Cost-effectiveness of CBT, SSRI, and CBT+SSRI in the treatment for panic disorder




The objective of this study was to assess the cost-effectiveness of three empirically supported treatments for panic disorder with or without agoraphobia: cognitive behavioral therapy (CBT), pharmacotherapy using a selective serotonin reuptake inhibitor (SSRI), or the combination of both (CBT+SSRI).


Cost-effectiveness was examined based on the data from a multicenter randomized controlled trial. The Hamilton Anxiety Rating Scale was selected as a primary health outcome measure. Data on costs from a societal perspective (i.e., direct medical, direct non-medical, and indirect non-medical costs) were collected in the study sample (N = 150) throughout a 24-month period in which patients received active treatment during the first twelve months and were seen twice for follow-up in the next twelve months.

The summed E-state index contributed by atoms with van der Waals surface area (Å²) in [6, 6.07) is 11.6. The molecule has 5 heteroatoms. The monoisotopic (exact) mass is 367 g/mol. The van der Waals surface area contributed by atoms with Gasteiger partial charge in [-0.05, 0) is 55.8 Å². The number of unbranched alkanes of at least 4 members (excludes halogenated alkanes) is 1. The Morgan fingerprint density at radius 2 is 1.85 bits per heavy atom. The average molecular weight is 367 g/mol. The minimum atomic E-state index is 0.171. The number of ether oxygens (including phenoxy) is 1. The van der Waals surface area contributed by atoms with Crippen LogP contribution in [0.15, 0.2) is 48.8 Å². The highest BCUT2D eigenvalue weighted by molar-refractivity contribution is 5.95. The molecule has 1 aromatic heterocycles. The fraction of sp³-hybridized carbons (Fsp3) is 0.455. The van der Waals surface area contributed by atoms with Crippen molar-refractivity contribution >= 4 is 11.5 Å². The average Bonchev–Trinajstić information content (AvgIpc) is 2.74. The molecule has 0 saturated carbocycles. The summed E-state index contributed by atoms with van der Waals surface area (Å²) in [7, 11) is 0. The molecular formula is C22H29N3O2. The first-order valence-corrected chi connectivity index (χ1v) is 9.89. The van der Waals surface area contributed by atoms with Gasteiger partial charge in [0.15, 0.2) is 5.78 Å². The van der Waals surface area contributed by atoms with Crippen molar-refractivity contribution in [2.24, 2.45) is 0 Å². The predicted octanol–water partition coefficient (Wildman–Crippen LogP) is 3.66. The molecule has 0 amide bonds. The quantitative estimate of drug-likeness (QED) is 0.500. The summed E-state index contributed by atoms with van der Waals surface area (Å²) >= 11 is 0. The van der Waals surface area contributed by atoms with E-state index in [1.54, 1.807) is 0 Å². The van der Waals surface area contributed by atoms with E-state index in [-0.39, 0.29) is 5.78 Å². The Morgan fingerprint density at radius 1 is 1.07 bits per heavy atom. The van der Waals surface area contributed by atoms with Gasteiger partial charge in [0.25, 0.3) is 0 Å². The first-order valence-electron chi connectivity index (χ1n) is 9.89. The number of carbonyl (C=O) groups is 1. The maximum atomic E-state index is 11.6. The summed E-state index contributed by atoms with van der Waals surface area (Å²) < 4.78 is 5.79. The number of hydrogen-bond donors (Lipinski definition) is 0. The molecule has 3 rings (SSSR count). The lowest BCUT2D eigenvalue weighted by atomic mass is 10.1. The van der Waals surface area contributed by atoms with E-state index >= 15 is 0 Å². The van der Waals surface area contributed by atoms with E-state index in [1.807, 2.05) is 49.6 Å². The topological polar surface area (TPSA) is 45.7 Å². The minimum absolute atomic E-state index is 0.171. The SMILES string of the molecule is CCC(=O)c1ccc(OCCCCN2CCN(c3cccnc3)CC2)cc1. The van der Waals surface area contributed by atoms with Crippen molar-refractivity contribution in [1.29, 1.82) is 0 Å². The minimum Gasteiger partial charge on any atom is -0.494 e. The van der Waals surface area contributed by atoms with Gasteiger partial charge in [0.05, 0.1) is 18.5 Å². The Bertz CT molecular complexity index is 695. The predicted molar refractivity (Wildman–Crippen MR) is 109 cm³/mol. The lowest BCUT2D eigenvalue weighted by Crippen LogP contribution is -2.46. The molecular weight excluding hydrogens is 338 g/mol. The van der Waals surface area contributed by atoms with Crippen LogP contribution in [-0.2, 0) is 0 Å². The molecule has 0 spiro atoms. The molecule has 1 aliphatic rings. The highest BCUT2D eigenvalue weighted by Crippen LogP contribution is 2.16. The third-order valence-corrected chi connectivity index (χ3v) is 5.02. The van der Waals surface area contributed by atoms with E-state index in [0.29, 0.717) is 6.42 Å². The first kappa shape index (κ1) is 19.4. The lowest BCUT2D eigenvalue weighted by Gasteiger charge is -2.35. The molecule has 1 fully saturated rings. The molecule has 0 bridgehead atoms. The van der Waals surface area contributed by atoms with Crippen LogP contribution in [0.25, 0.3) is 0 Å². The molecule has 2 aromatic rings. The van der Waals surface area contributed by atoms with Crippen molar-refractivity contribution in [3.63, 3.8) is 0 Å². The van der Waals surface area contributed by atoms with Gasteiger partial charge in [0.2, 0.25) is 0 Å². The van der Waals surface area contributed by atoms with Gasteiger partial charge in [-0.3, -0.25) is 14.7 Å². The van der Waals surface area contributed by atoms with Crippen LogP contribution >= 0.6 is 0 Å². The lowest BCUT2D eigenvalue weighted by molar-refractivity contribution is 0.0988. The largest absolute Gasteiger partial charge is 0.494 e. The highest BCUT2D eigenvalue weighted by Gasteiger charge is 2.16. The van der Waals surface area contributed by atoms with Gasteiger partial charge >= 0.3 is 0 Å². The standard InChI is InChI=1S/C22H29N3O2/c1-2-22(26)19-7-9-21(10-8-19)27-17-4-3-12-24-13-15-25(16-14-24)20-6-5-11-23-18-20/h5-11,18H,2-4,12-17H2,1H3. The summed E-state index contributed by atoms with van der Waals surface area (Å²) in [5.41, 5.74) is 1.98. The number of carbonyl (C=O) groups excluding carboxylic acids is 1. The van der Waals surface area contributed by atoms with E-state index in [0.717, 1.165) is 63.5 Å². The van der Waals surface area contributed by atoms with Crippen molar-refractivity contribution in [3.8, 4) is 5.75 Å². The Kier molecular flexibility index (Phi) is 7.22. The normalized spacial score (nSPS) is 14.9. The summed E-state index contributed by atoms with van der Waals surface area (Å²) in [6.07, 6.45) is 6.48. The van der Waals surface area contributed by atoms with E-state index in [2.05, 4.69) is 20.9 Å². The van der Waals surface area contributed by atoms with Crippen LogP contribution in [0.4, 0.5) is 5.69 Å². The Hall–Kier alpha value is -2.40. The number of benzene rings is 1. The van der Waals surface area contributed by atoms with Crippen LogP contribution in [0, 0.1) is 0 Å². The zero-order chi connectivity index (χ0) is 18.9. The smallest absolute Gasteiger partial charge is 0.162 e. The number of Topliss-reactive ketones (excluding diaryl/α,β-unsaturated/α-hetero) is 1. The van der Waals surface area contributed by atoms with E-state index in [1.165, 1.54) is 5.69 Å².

Total costs were largely influenced by costs of the interventions and productivity losses. The mean total societal costs were lower for CBT as compared to SSRI and CBT+SSRI. Costs of medication use were substantial for both SSRI and CBT+SSRI. When examining the balance between costs and health outcomes, both CBT and CBT+SSRI led to more positive outcomes than SSRI.


Cognitive behavioral therapy is associated with the lowest societal costs. Cognitive behavioral therapy and CBT+SSRI are more cost-effective treatments for panic disorder with or without agoraphobia as compared to SSRI only.